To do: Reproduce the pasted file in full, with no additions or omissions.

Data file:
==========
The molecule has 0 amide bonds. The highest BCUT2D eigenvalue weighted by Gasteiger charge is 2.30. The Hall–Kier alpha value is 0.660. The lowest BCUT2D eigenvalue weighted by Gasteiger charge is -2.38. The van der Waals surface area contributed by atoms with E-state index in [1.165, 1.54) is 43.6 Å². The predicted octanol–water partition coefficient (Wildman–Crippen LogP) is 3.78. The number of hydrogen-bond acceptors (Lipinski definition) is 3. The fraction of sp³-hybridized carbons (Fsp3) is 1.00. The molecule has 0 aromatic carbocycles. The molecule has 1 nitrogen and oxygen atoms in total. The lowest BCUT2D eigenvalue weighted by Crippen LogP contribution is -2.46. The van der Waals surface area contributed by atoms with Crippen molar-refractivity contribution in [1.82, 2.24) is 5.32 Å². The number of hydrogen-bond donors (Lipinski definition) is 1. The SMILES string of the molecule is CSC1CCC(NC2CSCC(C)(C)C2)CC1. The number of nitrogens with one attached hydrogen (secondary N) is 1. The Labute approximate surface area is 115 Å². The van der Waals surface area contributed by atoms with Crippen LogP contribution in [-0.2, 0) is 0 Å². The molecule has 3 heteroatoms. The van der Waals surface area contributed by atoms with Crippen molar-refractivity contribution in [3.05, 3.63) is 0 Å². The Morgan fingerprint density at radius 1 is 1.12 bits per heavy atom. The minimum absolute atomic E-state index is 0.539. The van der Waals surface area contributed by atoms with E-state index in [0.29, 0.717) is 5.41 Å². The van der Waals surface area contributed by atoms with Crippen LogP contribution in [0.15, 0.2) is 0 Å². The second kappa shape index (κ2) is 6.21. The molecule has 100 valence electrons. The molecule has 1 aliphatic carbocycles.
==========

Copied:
The molecule has 0 amide bonds. The highest BCUT2D eigenvalue weighted by Gasteiger charge is 2.30. The Hall–Kier alpha value is 0.660. The lowest BCUT2D eigenvalue weighted by Gasteiger charge is -2.38. The van der Waals surface area contributed by atoms with E-state index in [1.165, 1.54) is 43.6 Å². The predicted octanol–water partition coefficient (Wildman–Crippen LogP) is 3.78. The number of hydrogen-bond acceptors (Lipinski definition) is 3. The fraction of sp³-hybridized carbons (Fsp3) is 1.00. The molecule has 0 aromatic carbocycles. The molecule has 1 nitrogen and oxygen atoms in total. The lowest BCUT2D eigenvalue weighted by Crippen LogP contribution is -2.46. The van der Waals surface area contributed by atoms with Crippen molar-refractivity contribution in [1.82, 2.24) is 5.32 Å². The number of hydrogen-bond donors (Lipinski definition) is 1. The SMILES string of the molecule is CSC1CCC(NC2CSCC(C)(C)C2)CC1. The number of nitrogens with one attached hydrogen (secondary N) is 1. The Labute approximate surface area is 115 Å². The van der Waals surface area contributed by atoms with Crippen LogP contribution in [-0.2, 0) is 0 Å². The molecule has 3 heteroatoms. The van der Waals surface area contributed by atoms with Crippen molar-refractivity contribution in [3.05, 3.63) is 0 Å². The Morgan fingerprint density at radius 1 is 1.12 bits per heavy atom. The minimum absolute atomic E-state index is 0.539. The van der Waals surface area contributed by atoms with E-state index in [0.29, 0.717) is 5.41 Å². The van der Waals surface area contributed by atoms with Crippen LogP contribution in [0.15, 0.2) is 0 Å². The second kappa shape index (κ2) is 6.21. The molecule has 100 valence electrons. The molecule has 1 aliphatic carbocycles.